Despite a recent rough stretch for crypto, Wyoming still wants its business – Marketplace

Caitlin Long first got into crypto about a decade ago, but she really saw its potential after she tried to donate to her alma mater, the University of Wyoming, with bitcoin.  
“They said, ‘What?’ And I said, ‘OK, let me tell you what it is, and let’s see if we can figure out how to make this work,’” Long said. 
Now, Long is CEO of Custodia Bank, headquartered in Cheyenne. It’s trying to gain membership at the Federal Reserve to handle digital assets and has a charter from the state of Wyoming. 
In the past few years, Long has been instrumental in making Wyoming one of the most crypto-friendly states in the country. She calls the technology an “incredible opportunity,” but said she does understand why some people have reservations about digital assets, especially in light of the recent high-profile collapses of several crypto companies like FTX
“It’s a constant drumbeat that I’ve had for five years publicly trying to warn people these businesses are going to fail,” Long said. “It’s beyond just highly leveraged business models. There were outright criminals in this industry.”  
However, Long said crypto has helped her state diversify its economy beyond the energy industry. Wyoming lawmakers have passed at least 20 laws trying to attract new crypto businesses. This year, they authorized the state to issue its own cryptocurrency in the form of a stablecoin.  
On the federal level, Wyoming’s junior senator, Cynthia Lummis, has been called “the crypto queen” because she’s so bullish on the technology. She recently introduced a bill that would allow the federal government to regulate crypto like other assets in finance — and points to Wyoming as an example of responsible policy.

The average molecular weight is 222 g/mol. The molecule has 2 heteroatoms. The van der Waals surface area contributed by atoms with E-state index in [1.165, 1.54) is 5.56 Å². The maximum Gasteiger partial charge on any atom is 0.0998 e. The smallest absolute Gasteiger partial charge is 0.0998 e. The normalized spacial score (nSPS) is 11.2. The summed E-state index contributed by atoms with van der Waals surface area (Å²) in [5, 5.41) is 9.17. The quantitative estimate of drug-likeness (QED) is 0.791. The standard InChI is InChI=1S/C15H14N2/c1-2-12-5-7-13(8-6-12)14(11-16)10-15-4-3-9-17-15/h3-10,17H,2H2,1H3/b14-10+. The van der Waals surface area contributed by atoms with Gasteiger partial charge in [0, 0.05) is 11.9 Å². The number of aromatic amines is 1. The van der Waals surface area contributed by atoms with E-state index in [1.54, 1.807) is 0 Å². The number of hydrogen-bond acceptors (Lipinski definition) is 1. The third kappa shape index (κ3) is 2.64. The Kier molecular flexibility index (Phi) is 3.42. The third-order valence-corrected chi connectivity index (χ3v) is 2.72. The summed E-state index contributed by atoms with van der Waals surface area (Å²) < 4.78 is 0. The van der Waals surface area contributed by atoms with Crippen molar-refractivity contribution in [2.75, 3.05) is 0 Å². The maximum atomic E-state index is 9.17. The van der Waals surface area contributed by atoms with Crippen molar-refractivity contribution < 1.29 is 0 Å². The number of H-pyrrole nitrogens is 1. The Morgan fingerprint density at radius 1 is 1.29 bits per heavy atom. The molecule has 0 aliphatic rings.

“I do believe that Wyoming has a legislative framework that — had it been used by FTX and other companies — would have prevented some of the fraud that we saw,” Lummis said on a recent press call.  
But some are questioning whether lawmakers should be focusing on crypto at all. Christopher Odinet is a law professor at the University of Iowa and said most digital assets aren’t tied to anything tangible, like commercial goods or supply chains.  
“I think you have to ask, what really is this for?” he said.  
One question he has is whether crypto should be a part of banking. Wyoming is the first state to grant banks the ability to house digital currencies alongside fiat currencies — which are backed by governments — under one roof. This is called a Special Purpose Depository Institution, or SPDI, and importantly, those crypto assets are backed by cash reserves.  
However, Odinet said it still might not be a good idea for the Federal Reserve to get involved with SPDIs.  
“If the 2008 financial crisis taught us anything, it’s that keeping banking simple is really a pillar of avoiding financial harm and the contagion that can follow,” he said.  
Earlier this year, the Federal Reserve Board denied the application of Long’s Custodia bank, arguing the firm’s focus on crypto presented too many safety risks. Custodia has filed a lawsuit to challenge how the board handled that application.  
In the meantime, Wyoming is continuing to invest in the future of crypto in the state. The University of Wyoming has created a Center for Blockchain and Digital Innovation. The center hosts a yearly event, called the Wyoming Blockchain Stampede, that tries to encourage local young business professionals to get involved with digital assets.  
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